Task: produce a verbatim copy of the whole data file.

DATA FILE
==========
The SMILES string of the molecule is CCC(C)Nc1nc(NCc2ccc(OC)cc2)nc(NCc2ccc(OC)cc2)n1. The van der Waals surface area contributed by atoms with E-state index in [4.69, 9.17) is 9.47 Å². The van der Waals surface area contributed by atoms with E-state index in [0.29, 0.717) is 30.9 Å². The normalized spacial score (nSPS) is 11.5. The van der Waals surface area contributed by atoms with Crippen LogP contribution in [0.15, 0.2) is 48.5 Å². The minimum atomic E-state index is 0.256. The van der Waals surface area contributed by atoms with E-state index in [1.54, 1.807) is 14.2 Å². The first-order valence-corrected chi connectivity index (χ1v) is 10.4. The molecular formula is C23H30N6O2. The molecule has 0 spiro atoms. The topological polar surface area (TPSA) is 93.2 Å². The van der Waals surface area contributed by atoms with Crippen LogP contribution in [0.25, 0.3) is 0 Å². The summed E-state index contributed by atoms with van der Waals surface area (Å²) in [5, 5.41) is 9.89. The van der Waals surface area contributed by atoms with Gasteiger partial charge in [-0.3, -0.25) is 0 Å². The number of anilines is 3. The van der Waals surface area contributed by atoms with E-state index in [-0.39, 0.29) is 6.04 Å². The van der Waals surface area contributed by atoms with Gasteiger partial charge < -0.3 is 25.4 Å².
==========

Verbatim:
The SMILES string of the molecule is CCC(C)Nc1nc(NCc2ccc(OC)cc2)nc(NCc2ccc(OC)cc2)n1. The van der Waals surface area contributed by atoms with E-state index in [4.69, 9.17) is 9.47 Å². The van der Waals surface area contributed by atoms with E-state index in [0.29, 0.717) is 30.9 Å². The normalized spacial score (nSPS) is 11.5. The van der Waals surface area contributed by atoms with Crippen LogP contribution in [0.15, 0.2) is 48.5 Å². The minimum atomic E-state index is 0.256. The van der Waals surface area contributed by atoms with E-state index in [1.54, 1.807) is 14.2 Å². The first-order valence-corrected chi connectivity index (χ1v) is 10.4. The molecular formula is C23H30N6O2. The molecule has 0 spiro atoms. The topological polar surface area (TPSA) is 93.2 Å². The van der Waals surface area contributed by atoms with Crippen LogP contribution in [0.25, 0.3) is 0 Å². The summed E-state index contributed by atoms with van der Waals surface area (Å²) in [5, 5.41) is 9.89. The van der Waals surface area contributed by atoms with Gasteiger partial charge in [-0.3, -0.25) is 0 Å². The number of anilines is 3. The van der Waals surface area contributed by atoms with E-state index in [-0.39, 0.29) is 6.04 Å². The van der Waals surface area contributed by atoms with Gasteiger partial charge < -0.3 is 25.4 Å².